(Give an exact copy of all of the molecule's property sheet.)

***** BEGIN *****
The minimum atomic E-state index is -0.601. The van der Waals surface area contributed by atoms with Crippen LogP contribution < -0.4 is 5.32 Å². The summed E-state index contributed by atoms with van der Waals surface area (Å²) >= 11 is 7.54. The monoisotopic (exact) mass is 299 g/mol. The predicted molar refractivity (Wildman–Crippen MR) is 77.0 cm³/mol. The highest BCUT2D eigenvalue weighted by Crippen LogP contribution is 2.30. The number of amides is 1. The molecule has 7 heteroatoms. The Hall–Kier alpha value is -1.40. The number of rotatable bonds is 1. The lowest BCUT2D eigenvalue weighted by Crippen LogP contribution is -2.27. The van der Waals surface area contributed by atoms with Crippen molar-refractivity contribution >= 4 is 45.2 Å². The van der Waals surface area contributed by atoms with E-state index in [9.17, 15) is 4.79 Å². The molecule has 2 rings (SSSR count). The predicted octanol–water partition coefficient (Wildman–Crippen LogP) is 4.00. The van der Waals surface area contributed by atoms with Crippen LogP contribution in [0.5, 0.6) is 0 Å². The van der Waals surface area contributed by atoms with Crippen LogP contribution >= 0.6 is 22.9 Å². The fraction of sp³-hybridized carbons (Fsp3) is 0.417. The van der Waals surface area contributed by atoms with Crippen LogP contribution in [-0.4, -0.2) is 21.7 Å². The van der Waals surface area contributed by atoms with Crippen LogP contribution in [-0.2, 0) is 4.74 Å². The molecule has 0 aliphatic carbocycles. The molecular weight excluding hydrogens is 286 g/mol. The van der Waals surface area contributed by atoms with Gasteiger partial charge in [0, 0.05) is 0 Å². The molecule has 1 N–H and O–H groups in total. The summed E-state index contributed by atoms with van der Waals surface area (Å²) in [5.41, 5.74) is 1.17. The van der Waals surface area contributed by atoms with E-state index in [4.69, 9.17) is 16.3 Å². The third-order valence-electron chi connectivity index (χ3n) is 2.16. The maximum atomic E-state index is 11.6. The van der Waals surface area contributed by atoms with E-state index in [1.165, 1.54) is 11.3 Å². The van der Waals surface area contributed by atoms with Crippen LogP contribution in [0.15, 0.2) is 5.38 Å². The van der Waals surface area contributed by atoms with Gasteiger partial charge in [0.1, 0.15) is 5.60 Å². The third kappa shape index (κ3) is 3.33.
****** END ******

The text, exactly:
The minimum atomic E-state index is -0.601. The van der Waals surface area contributed by atoms with Crippen LogP contribution < -0.4 is 5.32 Å². The summed E-state index contributed by atoms with van der Waals surface area (Å²) >= 11 is 7.54. The monoisotopic (exact) mass is 299 g/mol. The predicted molar refractivity (Wildman–Crippen MR) is 77.0 cm³/mol. The highest BCUT2D eigenvalue weighted by Crippen LogP contribution is 2.30. The number of amides is 1. The molecule has 7 heteroatoms. The Hall–Kier alpha value is -1.40. The number of rotatable bonds is 1. The lowest BCUT2D eigenvalue weighted by Crippen LogP contribution is -2.27. The van der Waals surface area contributed by atoms with Crippen molar-refractivity contribution >= 4 is 45.2 Å². The van der Waals surface area contributed by atoms with E-state index in [9.17, 15) is 4.79 Å². The molecule has 2 rings (SSSR count). The predicted octanol–water partition coefficient (Wildman–Crippen LogP) is 4.00. The van der Waals surface area contributed by atoms with Crippen LogP contribution in [0.5, 0.6) is 0 Å². The van der Waals surface area contributed by atoms with Crippen LogP contribution >= 0.6 is 22.9 Å². The fraction of sp³-hybridized carbons (Fsp3) is 0.417. The van der Waals surface area contributed by atoms with Crippen LogP contribution in [-0.4, -0.2) is 21.7 Å². The van der Waals surface area contributed by atoms with Crippen LogP contribution in [-0.2, 0) is 4.74 Å². The molecule has 0 aliphatic carbocycles. The molecular weight excluding hydrogens is 286 g/mol. The van der Waals surface area contributed by atoms with Gasteiger partial charge in [0, 0.05) is 0 Å². The molecule has 1 N–H and O–H groups in total. The summed E-state index contributed by atoms with van der Waals surface area (Å²) in [5.41, 5.74) is 1.17. The van der Waals surface area contributed by atoms with E-state index in [4.69, 9.17) is 16.3 Å². The third-order valence-electron chi connectivity index (χ3n) is 2.16. The maximum atomic E-state index is 11.6. The van der Waals surface area contributed by atoms with E-state index in [1.165, 1.54) is 11.3 Å². The van der Waals surface area contributed by atoms with Crippen LogP contribution in [0.15, 0.2) is 5.38 Å². The van der Waals surface area contributed by atoms with Gasteiger partial charge in [0.1, 0.15) is 5.60 Å². The third kappa shape index (κ3) is 3.33.